(Recasts with interview with rescuer, adds comments from
By Jonathan Kaminsky
DARRINGTON, Wash., March 26 Hours after a
Washington state mudslide buried a community, Dayn Brunner took
his life in his hands and dashed into the expanse of cement-like
muck in search of his sister.
Brunner was among dozens of people who had defied threats of
arrest to search for loved ones on their own after a 1,500-foot
long section of rain-soaked hillside tumbled onto a river near
the town of Oso on Saturday, smothering a state road and
swallowing up dozens of homes.
"It's been hell. My sister is in the debris. She was driving
on the road when the slide came down," Brunner, 42, said in an
interview. "We were told not to go in there. We went in there
anyway. We had to look."
On Tuesday, authorities finally agreed to allow many of the
searchers to join official rescue workers seeking survivors in
the dangerous rubble, helping to ease tensions, if not
heartache, within the deeply traumatized community.
"These people want to volunteer and they don't want to
butter bread. ... They've got the know-how, they've got the
experience," Dan Rankin, mayor of Darrington, said after a town
hall meeting late on Tuesday. "We fought for that to happen."
Brunner and his two teenaged sons used their bare hands to
dig through dense mud for five hours on Saturday, until the sky
was pitch black. Yet Dayn's sister Summer, 36, remains lost -
one of 176 people listed as missing four days after the tragedy
that likely killed at least 24 people.
Wildcat rescuers, many from around the nearby logging town
of Darrington, used their intimate knowledge of the terrain to
navigate roadblocks and mount desperate searches.
Randy Hayden, 56, a general contractor from the Seattle
suburb of Edmonds who owns property around Darrington, said he
knew several searchers who persisted despite being turned away
by officials, with one paddling in by canoe.
"A lot of my friends said, 'You don't want us? We'll find
other ways to get in,'" he noted, adding that he, too, was
hoping to join the official search effort.
"I've got a small tractor with a backhoe and am hoping that
I can be of service."
SCENES OF DEVASTATION
Others like retired mortician Todd Ronning were tempted to
go search for missing friends, but ultimately decided against
it. In Ronning's case, he feared triggering post-traumatic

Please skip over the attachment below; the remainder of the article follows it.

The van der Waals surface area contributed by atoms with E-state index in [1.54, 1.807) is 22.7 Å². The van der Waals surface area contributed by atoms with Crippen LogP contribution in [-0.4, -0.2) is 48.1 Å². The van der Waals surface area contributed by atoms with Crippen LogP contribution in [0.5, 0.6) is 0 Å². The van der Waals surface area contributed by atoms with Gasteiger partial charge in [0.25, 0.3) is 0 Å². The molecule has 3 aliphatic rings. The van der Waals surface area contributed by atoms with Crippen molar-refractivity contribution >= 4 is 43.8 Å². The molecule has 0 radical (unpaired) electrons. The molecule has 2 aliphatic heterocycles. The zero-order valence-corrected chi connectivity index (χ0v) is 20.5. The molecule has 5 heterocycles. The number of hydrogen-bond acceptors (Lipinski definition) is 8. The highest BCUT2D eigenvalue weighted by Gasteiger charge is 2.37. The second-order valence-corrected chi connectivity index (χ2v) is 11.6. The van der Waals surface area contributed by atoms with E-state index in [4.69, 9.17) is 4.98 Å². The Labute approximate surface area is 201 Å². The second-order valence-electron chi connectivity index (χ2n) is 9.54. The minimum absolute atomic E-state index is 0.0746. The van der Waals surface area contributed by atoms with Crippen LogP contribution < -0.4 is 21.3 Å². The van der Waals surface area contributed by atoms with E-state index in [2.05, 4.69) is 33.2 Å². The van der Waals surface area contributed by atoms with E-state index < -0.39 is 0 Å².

stress from a career dealing with the aftermath of other
disasters, such as plane crashes.
"Having PTSD, you don't really want to do that," he said.
Authorities began allowing the volunteers in when they
realized locals were likely to continue conducting unauthorized
searches despite warnings of extreme danger, Washington State
Patrol spokesman Bob Calkins said.
State and local officials said the current arrangement would
continue indefinitely, taking advantage of the skills of the
local population that was highly motivated to help.
"The loggers can go in and clear any trees that are
half-fallen that would present a risk to rescuers. Heavy
equipment can obviously move dirt," Calkins said.
"That becomes a fairly natural marriage and allows the
community to be integrated in this rescue in the way that they
wanted to be," he said.
For Brunner, being allowed to join the official search
effort has not raised his hopes of finding his sister alive in
the rubble. He said he gave up on that on Monday after realizing
the devastation was just too great.
"When you see four or five houses jammed in a 200-by-200
foot area and there's bodies in there, you know that there's
nothing left," he said. "Cars that have come out the size of a
washing machine, you know there's no hope."
Now working under responders certified by the Federal
Emergency Management Agency, the going was much slower, which
Brunner said was frustrating. But he said he understood the
reasons and appreciated that the effort was now more strategic.
"We want to get in there and grab stuff and move it," he
said. "But if there's bodies in there you can't just grab a
whole bunch of stuff. You have to have a method."
(Editing by Cynthia Johnston and Richard Chang)